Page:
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Ramblings (mostly) about technical stuff

The saga of getting Fedora 14 running on a Dell Mini 10 netbook - part 5 of several

Posted by John Smith on

To recap from the previous post in this series, I now had a machine with Fedora 14 installed and running, but with no networking, and a generic graphics driver that failed to detect the netbook's native resolution.

I assumed that getting wired Ethernet working would be easier than wifi, but this turned out not to be the case, or so it seemed at the time. The manual building of a driver as outlined below never worked, and at the time it seemed there was nothing shipping with Fedora that supported the Ethernet networking. However, as I write this post (nearly a month after the original install), I find that wired networking is indeed running happily. Not sure what happened - maybe the Poulsbo drivers (to be documented) also cover this aspect of the device?

The upshot is, much of the stuff below may well be irrelevant, but without knowing precisely why stuff wasn't working before, but is now, I'm inclined to keep it all here.

The wired Ethernet chipset reports as a "Realtek RTL8102E/RTL8103E PCI-Express" card, and I downloaded the RTL8101-1.020.00 driver from I couldn't locate a driver that was explicitly marked as being for 8102E or 8103E.

(By the way, am I alone in finding mobo/gfx card manufacturer sites horrendous from a user-experience perspective? They all seem to send you round in circles and make it difficult to know whether you've found what you're looking for...

Building from source obviously requires a number of tools and libraries, according to my bash history, I ended up installing the following from the RPMs on the DVD:

  • kernel-devel-
  • kernel-headers-
  • gcc-4.5.1-4.fc14.i686.rpm
  • binutils-
  • cloog-ppl-0.15.7-2.i686.rpm
  • cpp-4.5.1-4.fc14.i686.rpm
  • libmpc-0.8.1-fc13.i686.rpm
  • glibc-devel-2.12.90-17.i686.rpm

Despite all this, Ethernet networking resolutely failed to work at the time, so I elected to try the wifi instead.

Having never really bothered with Linux wifi since failing to get it working on an HP laptop around 2004/2005, I'm pretty ignorant of how it works. As far as I can tell, there are some open libraries that interface with the closed drivers that a vendor supplies?

In Windows XP, the wifi card is reported as a "Dell Wireless 1397 WLAN mini-card", which appears to just be a rebranding. Fedora's Network Manager states that it is a "Broadcom Corporation BCM4312 802.11b/g LP-PHY", and this Linux Forums thread indicates that it can be made to work with Fedora. With no operational networking whatsoever, it wasn't possible simply to add RPM Fusion to the list of repos, and instead I'd have to download the RPMs on another machine and transfer them via a USB drive.

Unfortunately, my initial Googling came up with inconsistent results. This FC14 RPM Fusion page listed a Broadcom driver, but with 'fc13' in the package name.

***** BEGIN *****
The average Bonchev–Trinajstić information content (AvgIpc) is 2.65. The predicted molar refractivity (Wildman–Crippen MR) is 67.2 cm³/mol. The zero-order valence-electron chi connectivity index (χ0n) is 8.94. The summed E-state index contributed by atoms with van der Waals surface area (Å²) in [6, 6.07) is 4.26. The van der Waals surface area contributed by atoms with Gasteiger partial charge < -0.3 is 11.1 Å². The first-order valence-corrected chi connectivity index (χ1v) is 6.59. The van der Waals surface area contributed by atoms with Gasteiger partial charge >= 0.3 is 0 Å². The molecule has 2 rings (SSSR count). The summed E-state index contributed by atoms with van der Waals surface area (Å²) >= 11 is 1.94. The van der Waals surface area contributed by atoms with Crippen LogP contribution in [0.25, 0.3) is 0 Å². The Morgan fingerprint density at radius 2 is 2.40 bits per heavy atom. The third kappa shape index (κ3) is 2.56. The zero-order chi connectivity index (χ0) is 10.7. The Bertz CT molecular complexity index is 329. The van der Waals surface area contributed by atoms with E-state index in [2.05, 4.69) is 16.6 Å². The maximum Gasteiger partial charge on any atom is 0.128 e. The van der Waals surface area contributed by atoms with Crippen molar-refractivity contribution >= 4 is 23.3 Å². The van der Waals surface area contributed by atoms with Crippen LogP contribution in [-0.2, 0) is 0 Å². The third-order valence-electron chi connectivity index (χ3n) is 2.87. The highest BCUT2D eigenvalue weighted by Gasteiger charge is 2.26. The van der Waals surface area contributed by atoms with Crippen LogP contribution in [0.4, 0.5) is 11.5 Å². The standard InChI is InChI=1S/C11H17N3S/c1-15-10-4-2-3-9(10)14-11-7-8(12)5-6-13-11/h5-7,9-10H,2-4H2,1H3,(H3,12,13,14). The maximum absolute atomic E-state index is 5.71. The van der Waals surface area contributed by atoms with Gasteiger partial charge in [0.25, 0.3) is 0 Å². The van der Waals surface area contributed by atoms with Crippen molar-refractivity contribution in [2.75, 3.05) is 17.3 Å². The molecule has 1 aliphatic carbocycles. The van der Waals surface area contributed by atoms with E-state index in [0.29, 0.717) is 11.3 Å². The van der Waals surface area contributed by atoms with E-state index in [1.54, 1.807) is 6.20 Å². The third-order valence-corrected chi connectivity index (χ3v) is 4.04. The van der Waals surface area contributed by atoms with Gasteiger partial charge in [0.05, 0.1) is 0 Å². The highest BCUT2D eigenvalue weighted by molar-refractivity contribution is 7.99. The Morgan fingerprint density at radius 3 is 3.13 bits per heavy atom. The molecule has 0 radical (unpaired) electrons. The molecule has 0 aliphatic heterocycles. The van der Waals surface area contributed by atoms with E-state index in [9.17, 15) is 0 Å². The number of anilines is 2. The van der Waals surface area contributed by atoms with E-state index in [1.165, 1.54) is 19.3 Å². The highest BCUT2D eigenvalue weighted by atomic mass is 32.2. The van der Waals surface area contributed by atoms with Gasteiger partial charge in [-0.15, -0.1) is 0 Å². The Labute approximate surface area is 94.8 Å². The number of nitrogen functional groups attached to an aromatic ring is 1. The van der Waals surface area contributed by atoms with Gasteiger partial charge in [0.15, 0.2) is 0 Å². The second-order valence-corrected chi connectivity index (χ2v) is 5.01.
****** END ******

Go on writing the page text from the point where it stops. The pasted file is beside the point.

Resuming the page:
Some kmod-wl RPMs also wouldn't install without a wl-kmod-common package, which wasn't listed on that page.

Eventually I found that there's a "meta-package" broadcom-wl here that provides 3 sub-packages:

  • broadcom-wl
  • config(broadcom-wl)
  • wl-kmod-common

Anyway at this point I was pretty fed up and gave up on this angle of attack. (Sound familiar?) I found some binary drivers on the Broadcom site and using the instructions in their README I was able to build the driver and get it working - albeit at the second attempt.

I hacked in the following lines to /etc/rc.local: modprobe lib80211 insmod /root/wifi/broadcom/wl.ko This probably isn't the most elegant solution, but it got wifi networking operating seamlessly from boot, which would then allow me to tackle the graphics driver...

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This blog (mostly) covers technology and software development.

Note: I've recently ported the content from my old blog hosted on Google App Engine using some custom code I wrote, to a static site built using Pelican. I've put in place various URL manipulation rules in the webserver config to try to support the old URLs, but it's likely that I've missed some (probably meta ones related to pagination or tagging), so apologies for any 404 errors that you get served.

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About the author

I'm a software developer who's worked with a variety of platforms and technologies over the past couple of decades, but for the past 7 or so years I've focussed on web development. Whilst I've always nominally been a "full-stack" developer, I feel more attachment to the back-end side of things.

I'm a web developer for a London-based equities exchange. I've worked at organizations such as News Corporation and Google and BATS Global Markets. Projects I've been involved in have been covered in outlets such as The Guardian, The Telegraph, the Financial Times, The Register and TechCrunch.

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